Within the downtown cultural district, Penn Avenue is lined with retail shops, restaurants, pocket parks, parking, and public art initiatives. Entering the Strip District, Penn Avenue transforms into a bustling marketplace and pedestrian way. Beyond the Strip, Penn Avenue bifurcates into several East End business districts and then continues into East Liberty where it fronts the newly renovated East Liberty Transit Center and associated mixed-use development. Penn Avenue has significant multi-modal infrastructure, providing its residents and visitors with walking, biking, and transit opportunities.
The downtown portion of Penn Avenue is home to the Penn Avenue Arts and Cultural District. Once known as the Penn Avenue Arts Initiative, the Arts and Cultural District is a collaboration between the Bloomfield-Garfield Corporation and the Friendship Development Associates. The Penn Avenue Arts and Cultural District is home to Unblurred: First Fridays on Penn, which occurs monthly. Held between the 4800 and 5500 blocks of Penn Avenue, Unblurred includes a mix of photography, dance, painting, sculpture, music and spoken word performances. In 2020, Unblurred went virtual to provide safe creative opportunities during Covid restrictions. Unblurred returned in person in Spring 2021. Penn Avenue is also home to Garfield Market Night which takes place during Unblurred between May and September and includes food and craft vendors. To learn more, visit pennavenue.org/.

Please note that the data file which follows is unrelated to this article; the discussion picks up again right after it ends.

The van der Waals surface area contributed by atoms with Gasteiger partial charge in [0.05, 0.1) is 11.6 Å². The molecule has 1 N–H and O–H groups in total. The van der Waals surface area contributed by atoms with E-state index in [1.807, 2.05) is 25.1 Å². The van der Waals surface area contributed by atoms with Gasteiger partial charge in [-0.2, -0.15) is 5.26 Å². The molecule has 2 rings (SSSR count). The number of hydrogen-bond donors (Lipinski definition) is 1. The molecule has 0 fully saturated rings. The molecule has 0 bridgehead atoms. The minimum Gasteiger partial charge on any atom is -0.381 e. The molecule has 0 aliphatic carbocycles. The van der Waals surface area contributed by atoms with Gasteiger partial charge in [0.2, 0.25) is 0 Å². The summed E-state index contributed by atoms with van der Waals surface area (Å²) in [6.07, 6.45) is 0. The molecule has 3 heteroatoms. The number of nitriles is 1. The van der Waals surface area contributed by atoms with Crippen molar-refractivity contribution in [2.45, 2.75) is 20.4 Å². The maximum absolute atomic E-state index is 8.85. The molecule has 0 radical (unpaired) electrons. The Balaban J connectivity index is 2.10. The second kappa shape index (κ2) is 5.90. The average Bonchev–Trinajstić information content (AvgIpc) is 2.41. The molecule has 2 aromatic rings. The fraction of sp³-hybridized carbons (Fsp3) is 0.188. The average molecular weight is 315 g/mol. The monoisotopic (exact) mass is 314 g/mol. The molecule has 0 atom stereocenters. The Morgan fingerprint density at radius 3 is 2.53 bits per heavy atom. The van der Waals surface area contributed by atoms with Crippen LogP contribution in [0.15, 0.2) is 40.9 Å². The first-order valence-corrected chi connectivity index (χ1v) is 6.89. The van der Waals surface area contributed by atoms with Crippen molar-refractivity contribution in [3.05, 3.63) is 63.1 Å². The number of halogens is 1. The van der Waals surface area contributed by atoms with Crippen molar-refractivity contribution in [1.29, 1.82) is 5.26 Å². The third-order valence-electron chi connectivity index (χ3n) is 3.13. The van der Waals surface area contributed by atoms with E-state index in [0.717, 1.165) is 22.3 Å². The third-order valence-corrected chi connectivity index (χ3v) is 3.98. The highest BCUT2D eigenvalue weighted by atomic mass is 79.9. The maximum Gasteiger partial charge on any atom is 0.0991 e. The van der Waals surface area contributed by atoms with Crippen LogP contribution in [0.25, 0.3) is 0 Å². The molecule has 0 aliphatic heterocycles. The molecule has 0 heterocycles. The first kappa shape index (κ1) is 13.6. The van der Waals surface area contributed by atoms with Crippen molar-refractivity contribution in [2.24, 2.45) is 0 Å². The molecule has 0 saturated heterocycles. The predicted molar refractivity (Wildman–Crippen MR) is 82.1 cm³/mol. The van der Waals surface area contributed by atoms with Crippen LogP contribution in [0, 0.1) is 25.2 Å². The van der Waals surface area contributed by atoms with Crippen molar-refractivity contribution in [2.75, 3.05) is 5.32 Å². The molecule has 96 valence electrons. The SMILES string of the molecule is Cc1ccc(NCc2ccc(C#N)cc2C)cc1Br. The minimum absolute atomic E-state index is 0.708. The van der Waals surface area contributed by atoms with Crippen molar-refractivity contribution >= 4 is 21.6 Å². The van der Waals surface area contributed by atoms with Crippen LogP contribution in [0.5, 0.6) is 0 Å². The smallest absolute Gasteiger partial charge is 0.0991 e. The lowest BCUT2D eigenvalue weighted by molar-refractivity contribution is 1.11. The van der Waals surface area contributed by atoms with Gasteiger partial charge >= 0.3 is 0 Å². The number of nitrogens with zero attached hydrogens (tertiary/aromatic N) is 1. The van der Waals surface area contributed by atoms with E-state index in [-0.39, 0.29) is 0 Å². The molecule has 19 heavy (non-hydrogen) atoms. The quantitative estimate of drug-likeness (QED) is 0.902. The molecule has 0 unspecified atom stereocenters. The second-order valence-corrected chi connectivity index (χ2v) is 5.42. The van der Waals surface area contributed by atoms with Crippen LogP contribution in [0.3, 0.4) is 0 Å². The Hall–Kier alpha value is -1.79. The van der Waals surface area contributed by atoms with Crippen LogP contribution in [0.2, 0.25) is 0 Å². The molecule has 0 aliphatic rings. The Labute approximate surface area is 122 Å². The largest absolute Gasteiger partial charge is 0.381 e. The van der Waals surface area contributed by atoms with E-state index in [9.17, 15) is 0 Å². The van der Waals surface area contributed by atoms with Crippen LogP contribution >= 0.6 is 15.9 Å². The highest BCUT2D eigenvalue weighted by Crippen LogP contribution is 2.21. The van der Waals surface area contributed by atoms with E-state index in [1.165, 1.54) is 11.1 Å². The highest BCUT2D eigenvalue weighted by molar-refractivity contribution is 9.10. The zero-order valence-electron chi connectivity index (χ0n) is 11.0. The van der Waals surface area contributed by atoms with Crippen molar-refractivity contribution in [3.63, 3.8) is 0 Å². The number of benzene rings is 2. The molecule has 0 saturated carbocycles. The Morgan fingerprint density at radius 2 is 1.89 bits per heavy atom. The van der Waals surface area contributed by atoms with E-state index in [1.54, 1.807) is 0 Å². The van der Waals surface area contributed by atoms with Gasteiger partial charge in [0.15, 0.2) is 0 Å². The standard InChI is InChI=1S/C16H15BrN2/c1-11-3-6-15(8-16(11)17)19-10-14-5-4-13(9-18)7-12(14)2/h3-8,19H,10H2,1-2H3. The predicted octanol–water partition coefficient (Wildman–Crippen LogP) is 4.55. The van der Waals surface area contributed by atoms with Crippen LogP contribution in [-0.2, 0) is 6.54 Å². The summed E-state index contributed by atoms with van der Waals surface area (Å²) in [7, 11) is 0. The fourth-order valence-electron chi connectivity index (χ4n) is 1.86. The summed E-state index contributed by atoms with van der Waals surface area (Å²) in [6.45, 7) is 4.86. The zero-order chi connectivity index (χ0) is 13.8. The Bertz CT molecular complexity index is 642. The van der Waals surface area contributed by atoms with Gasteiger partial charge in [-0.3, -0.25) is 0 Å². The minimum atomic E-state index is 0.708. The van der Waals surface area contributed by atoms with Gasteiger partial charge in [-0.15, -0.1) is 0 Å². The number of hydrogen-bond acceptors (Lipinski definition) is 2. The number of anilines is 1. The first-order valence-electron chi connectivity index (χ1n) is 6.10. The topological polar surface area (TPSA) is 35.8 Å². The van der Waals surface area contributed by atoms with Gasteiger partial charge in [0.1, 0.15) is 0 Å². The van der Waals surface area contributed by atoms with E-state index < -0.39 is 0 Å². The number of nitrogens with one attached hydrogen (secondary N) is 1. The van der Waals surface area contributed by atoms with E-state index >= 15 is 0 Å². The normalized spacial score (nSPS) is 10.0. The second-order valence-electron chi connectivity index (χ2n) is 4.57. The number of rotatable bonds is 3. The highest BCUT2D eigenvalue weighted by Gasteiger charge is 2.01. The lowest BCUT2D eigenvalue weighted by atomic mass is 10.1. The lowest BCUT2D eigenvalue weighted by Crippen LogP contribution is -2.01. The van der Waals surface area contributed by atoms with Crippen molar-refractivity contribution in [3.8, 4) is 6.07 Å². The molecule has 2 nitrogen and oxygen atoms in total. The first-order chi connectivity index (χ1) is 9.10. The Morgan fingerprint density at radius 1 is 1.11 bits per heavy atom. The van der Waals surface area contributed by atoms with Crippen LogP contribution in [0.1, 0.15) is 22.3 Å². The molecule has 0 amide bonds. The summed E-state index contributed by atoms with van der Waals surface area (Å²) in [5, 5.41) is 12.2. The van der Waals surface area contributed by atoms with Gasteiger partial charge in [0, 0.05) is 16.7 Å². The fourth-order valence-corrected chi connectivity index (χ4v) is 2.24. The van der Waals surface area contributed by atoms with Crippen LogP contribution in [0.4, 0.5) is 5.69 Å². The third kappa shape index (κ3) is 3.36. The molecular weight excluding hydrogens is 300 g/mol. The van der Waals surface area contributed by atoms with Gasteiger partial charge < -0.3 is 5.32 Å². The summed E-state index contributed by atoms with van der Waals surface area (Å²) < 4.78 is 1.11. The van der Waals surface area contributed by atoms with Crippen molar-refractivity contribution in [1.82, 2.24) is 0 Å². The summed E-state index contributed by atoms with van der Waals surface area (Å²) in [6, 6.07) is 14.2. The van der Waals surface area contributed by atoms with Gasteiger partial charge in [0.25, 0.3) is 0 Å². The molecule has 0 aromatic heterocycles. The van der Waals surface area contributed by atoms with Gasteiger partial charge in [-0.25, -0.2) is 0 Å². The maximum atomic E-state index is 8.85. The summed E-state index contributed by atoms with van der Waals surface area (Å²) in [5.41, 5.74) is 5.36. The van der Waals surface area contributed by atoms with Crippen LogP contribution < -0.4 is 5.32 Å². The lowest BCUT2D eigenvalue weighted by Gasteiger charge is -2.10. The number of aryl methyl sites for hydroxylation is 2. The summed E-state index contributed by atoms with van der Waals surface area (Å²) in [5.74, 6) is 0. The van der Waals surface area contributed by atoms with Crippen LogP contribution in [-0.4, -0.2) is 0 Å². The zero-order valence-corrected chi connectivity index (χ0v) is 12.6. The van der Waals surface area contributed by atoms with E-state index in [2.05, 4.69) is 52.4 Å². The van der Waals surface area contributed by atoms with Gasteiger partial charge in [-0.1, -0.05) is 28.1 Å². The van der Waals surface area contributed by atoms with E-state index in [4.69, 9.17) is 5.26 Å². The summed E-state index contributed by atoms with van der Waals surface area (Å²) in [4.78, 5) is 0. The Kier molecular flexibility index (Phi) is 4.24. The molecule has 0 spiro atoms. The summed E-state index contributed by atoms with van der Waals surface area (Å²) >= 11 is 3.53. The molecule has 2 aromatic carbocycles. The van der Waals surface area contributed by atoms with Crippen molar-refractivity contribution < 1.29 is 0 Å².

As planners, most of us know the importance of having safe walking areas within and around our communities. Having a walkable community provides essential health and safety benefits, including reducing anxiety and depression, lowering the rate of obesity, decreasing pedestrian-vehicle risks, attracting business, and increasing home values. Along with these benefits, walkable communities are more inclusive as they can reduce a family’s transportation costs and support those with disabilities in providing accessible spaces for movement.